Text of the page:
Oracle Tuxedo 10gR3 releases

Oracle is announcing the availability of the 10gR3 releases of Tuxedo, Services Architecture Leveraging Tuxedo (SALT), and Tuxedo System and Application Monitor (TSAM). This is the first release of Tuxedo products since the acquisition of BEA by Oracle last year, and one that goes far beyond a simple rebranding. Sure the releases are rebranded, but these releases provide significant enhancements for both existing customers and new customers.

The new versions can be downloaded at the Oracle Tuxedo Downloads page and the documentation can be found at the Oracle Tuxedo 10.3 Documentation page.


Highlights of What's New in SALT

SCA Support


Certainly the most exciting part of these releases is the support for the Service Component Architecture (SCA) in SALT 10gR3. SCA is a set of specifications which describe a model for building applications and systems using a Service-Oriented Architecture. SCA extends and complements prior approaches to implementing services while embracing existing SOA standards such as Web services.

In the SCA model, software components can assembled into applications. Components can offer services and consume services, although how services are provided and accessed is determined outside the application. Typically how services are provided and accessed is defined by an external XML based description language called the Service Component Definition Language (SCDL), although the model also allows annotations to fill that role. Besides this assembly model, there are also specifications for language specific implementations. These specifications describe how a particular language accesses an SCA run-time and how components written in the language provide and access services provided by other components.

One of the goals of SCA is to minimize the intrusion of middleware APIs into business logic and therefore minimize or eliminate tying business logic to a specific middleware implementation. In this release of SALT it is possible to implement services without using any middleware APIs and clients only need to make API calls to get a reference to the local SCA runtime and references to services. Service invocations are performed by simply calling C++ methods that map directly to the service being invoked.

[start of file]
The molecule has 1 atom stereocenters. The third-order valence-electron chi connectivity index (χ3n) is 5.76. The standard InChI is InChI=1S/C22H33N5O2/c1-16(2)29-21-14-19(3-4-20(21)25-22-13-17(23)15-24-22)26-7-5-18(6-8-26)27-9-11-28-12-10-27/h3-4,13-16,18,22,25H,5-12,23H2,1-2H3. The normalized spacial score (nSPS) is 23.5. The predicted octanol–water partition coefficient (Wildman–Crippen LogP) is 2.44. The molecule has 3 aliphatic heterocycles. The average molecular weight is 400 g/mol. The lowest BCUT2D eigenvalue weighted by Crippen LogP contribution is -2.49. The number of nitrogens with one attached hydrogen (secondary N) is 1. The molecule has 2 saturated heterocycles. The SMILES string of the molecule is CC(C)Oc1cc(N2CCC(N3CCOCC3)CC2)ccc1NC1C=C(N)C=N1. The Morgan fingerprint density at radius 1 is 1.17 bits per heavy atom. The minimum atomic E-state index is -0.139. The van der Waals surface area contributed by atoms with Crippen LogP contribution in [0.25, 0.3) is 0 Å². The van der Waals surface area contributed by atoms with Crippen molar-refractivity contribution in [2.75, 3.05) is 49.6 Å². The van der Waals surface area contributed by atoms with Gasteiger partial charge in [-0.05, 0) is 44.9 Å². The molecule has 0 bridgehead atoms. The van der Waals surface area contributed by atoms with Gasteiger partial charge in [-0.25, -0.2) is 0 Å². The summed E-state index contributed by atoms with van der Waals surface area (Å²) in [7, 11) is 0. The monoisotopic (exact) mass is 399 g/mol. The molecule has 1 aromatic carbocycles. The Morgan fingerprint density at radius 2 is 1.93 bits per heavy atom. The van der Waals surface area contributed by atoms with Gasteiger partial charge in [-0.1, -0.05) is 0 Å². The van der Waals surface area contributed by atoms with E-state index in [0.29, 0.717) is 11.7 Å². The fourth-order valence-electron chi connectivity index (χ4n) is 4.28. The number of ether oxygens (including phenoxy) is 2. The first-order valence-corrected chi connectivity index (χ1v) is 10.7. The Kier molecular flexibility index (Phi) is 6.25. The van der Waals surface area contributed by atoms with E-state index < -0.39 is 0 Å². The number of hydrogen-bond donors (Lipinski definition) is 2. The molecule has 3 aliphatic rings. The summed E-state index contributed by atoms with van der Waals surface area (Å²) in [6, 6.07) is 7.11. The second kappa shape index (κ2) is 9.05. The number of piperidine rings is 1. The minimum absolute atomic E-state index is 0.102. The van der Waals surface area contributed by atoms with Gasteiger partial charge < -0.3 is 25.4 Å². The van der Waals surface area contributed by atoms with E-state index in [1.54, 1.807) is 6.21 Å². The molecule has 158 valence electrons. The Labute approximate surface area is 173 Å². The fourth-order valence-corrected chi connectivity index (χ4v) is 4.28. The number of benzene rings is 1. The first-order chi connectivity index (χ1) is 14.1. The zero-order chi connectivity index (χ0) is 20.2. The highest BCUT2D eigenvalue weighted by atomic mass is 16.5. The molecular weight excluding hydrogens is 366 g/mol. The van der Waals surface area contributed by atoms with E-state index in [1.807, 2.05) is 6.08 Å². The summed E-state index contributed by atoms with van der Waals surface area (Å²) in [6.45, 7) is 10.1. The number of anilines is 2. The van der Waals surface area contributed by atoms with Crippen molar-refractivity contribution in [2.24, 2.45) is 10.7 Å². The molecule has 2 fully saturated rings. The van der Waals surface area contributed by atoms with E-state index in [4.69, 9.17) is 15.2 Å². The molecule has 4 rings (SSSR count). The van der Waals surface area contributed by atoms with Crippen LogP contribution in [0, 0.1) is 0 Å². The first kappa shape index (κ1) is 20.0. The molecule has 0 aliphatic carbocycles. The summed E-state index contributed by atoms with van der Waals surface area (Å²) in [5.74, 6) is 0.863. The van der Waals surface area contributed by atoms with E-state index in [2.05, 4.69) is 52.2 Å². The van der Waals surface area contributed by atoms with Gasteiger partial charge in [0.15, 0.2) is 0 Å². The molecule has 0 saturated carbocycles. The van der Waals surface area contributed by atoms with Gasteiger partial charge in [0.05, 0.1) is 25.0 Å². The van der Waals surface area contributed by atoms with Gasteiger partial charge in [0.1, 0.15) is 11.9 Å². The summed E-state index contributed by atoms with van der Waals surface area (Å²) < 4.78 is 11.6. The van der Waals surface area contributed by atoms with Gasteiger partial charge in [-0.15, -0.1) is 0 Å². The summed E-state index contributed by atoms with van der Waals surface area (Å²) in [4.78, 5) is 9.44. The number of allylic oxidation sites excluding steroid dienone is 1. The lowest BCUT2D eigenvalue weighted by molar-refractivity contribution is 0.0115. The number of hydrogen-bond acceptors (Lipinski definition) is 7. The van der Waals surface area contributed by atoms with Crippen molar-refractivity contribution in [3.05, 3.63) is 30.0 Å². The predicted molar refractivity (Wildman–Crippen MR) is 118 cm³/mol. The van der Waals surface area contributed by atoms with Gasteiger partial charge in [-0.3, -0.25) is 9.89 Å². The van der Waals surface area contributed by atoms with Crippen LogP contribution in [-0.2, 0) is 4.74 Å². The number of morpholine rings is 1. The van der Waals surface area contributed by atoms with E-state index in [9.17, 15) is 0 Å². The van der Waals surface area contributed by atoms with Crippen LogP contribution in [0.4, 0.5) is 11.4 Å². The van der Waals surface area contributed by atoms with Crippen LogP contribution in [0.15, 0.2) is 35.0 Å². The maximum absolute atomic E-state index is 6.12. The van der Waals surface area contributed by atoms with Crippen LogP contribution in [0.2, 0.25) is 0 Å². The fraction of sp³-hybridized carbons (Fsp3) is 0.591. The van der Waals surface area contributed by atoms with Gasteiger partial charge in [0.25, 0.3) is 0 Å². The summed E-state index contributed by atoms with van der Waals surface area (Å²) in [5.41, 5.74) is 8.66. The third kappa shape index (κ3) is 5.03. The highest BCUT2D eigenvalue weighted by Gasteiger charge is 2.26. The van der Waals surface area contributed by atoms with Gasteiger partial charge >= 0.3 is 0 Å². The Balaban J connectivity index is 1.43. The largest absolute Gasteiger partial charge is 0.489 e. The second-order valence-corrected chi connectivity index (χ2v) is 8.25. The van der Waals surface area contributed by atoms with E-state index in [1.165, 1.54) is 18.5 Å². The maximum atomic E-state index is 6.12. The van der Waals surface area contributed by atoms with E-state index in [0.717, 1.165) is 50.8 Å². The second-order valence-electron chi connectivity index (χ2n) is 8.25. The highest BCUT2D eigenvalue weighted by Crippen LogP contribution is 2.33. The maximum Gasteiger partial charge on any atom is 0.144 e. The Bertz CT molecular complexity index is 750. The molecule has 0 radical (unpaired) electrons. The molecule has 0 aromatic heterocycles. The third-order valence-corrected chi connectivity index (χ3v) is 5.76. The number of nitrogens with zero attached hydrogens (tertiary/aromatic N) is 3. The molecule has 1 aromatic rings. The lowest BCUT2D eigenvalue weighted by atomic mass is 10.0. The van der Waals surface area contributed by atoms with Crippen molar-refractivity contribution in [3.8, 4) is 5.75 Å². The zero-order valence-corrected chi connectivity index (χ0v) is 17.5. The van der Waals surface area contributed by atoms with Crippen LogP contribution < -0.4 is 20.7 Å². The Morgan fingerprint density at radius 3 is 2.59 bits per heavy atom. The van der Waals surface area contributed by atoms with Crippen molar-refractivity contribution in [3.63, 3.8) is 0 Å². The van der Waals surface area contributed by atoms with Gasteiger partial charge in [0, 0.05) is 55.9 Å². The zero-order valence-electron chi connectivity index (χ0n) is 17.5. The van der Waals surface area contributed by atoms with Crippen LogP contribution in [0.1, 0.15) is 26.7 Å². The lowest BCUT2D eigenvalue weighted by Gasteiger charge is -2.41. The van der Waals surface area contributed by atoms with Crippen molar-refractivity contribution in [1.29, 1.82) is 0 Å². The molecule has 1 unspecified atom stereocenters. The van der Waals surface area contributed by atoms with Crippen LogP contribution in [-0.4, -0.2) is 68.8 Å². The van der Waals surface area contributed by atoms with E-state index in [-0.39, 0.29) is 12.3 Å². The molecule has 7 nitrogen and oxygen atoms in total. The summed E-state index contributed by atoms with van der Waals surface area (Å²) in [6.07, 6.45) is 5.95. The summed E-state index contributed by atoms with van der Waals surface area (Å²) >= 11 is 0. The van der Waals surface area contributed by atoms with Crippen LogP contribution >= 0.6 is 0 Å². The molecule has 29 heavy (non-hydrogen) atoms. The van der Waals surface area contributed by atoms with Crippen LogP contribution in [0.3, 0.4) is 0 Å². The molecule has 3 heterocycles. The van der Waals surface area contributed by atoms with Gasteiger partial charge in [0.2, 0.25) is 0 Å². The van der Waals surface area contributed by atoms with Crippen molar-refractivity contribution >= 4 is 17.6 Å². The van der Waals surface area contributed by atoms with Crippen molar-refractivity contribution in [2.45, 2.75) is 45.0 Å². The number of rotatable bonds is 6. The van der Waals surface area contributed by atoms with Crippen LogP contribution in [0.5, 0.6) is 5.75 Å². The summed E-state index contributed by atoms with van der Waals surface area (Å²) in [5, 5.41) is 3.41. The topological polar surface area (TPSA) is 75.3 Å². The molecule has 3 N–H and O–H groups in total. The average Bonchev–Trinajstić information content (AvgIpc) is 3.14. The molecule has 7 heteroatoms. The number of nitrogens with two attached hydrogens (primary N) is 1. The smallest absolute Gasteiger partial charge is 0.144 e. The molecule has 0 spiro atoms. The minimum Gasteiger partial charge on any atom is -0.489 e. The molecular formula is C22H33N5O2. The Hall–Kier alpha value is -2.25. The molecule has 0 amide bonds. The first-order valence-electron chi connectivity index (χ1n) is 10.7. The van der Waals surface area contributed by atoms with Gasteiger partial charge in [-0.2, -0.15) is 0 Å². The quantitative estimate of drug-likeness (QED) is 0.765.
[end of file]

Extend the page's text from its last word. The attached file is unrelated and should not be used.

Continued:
Another goal of SCA is to separate the business logic from the underlying technology used to invoke services. The details of how components are wired to services is controlled by the SCDL for the component. Thus the same component can access another service provided as a Web service, another SCA component, or an ATMI service, with the choice being made externally via SCDL. With the JATMI binding extension, it is possible for Java SCA clients to invoke Tuxedo services (traditional ATMI or SCA) directly via the workstation protocol without having to go through the overhead of SOAP.

Overall this new programming model and method for assembling applications out of reusable components should significantly improve programmer productivity.

SDO support


In addition to support for the SCA assembly model and an SCA runtime container, SALT 10gR3 also includes support for Service Data Objects (SDO). SDO provides the ability to handle complex graphs of objects, automated transformation to and from XML, and change list support. As an SDO data graph is mutated, a list of the changes is maintained with the SDO data graph. Thus a service can provide an SDO data graph to a client, the client can make local changes to the data graph, and then return it to the server. When the server receives the updated data graph, it can examine the change list to determine what has changed and make the corresponding updates to the original source of the data. Since both the original state and the updated state are available, it is possible to implement optimistic concurrency controls.